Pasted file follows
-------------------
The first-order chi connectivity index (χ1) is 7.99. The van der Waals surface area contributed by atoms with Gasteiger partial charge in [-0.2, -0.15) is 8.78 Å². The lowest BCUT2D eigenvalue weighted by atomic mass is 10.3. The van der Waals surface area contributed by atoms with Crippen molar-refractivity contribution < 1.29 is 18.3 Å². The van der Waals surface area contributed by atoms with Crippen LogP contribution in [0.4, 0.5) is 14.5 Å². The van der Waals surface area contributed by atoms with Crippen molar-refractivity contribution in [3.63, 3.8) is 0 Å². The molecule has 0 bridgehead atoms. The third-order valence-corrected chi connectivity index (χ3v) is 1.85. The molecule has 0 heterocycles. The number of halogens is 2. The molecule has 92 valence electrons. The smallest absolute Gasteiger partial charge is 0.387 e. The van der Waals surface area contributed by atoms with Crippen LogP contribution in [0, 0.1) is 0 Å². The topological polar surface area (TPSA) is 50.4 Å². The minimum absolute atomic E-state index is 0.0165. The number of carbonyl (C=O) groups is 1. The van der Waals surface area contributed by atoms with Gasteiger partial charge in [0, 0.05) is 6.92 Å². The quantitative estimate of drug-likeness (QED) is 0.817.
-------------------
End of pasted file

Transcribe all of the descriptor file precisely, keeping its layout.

The first-order chi connectivity index (χ1) is 7.99. The van der Waals surface area contributed by atoms with Gasteiger partial charge in [-0.2, -0.15) is 8.78 Å². The lowest BCUT2D eigenvalue weighted by atomic mass is 10.3. The van der Waals surface area contributed by atoms with Crippen molar-refractivity contribution < 1.29 is 18.3 Å². The van der Waals surface area contributed by atoms with Crippen LogP contribution in [0.4, 0.5) is 14.5 Å². The van der Waals surface area contributed by atoms with Crippen molar-refractivity contribution in [3.63, 3.8) is 0 Å². The molecule has 0 bridgehead atoms. The third-order valence-corrected chi connectivity index (χ3v) is 1.85. The molecule has 0 heterocycles. The number of halogens is 2. The molecule has 92 valence electrons. The smallest absolute Gasteiger partial charge is 0.387 e. The van der Waals surface area contributed by atoms with Crippen LogP contribution in [0, 0.1) is 0 Å². The topological polar surface area (TPSA) is 50.4 Å². The minimum absolute atomic E-state index is 0.0165. The number of carbonyl (C=O) groups is 1. The van der Waals surface area contributed by atoms with Gasteiger partial charge in [0, 0.05) is 6.92 Å². The quantitative estimate of drug-likeness (QED) is 0.817.